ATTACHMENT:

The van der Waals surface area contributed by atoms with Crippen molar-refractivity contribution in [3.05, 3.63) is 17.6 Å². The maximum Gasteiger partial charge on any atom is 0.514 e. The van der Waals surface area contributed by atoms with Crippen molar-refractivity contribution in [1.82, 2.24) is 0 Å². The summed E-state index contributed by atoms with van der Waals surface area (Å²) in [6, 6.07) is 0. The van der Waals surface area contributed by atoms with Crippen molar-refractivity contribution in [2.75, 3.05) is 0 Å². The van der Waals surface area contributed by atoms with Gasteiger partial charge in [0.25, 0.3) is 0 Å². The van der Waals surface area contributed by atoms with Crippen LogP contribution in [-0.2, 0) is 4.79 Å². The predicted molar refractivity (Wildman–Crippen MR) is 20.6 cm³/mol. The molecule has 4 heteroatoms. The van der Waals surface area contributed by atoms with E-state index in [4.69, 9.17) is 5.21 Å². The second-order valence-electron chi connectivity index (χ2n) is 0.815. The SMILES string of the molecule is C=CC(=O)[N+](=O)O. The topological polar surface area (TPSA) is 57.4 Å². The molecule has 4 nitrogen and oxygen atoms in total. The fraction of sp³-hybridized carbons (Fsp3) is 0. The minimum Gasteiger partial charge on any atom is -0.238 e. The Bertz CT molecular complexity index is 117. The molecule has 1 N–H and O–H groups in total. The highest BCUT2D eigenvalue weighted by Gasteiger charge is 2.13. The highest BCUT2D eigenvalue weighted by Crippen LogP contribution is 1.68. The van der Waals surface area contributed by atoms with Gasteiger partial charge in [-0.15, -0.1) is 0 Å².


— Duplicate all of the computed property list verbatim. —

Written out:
The van der Waals surface area contributed by atoms with Crippen molar-refractivity contribution in [3.05, 3.63) is 17.6 Å². The maximum Gasteiger partial charge on any atom is 0.514 e. The van der Waals surface area contributed by atoms with Crippen molar-refractivity contribution in [1.82, 2.24) is 0 Å². The summed E-state index contributed by atoms with van der Waals surface area (Å²) in [6, 6.07) is 0. The van der Waals surface area contributed by atoms with Crippen molar-refractivity contribution in [2.75, 3.05) is 0 Å². The van der Waals surface area contributed by atoms with Gasteiger partial charge in [0.25, 0.3) is 0 Å². The van der Waals surface area contributed by atoms with Crippen LogP contribution in [-0.2, 0) is 4.79 Å². The predicted molar refractivity (Wildman–Crippen MR) is 20.6 cm³/mol. The molecule has 4 heteroatoms. The van der Waals surface area contributed by atoms with E-state index in [4.69, 9.17) is 5.21 Å². The second-order valence-electron chi connectivity index (χ2n) is 0.815. The SMILES string of the molecule is C=CC(=O)[N+](=O)O. The topological polar surface area (TPSA) is 57.4 Å². The molecule has 4 nitrogen and oxygen atoms in total. The fraction of sp³-hybridized carbons (Fsp3) is 0. The minimum Gasteiger partial charge on any atom is -0.238 e. The Bertz CT molecular complexity index is 117. The molecule has 1 N–H and O–H groups in total. The highest BCUT2D eigenvalue weighted by Gasteiger charge is 2.13. The highest BCUT2D eigenvalue weighted by Crippen LogP contribution is 1.68. The van der Waals surface area contributed by atoms with Gasteiger partial charge in [-0.15, -0.1) is 0 Å².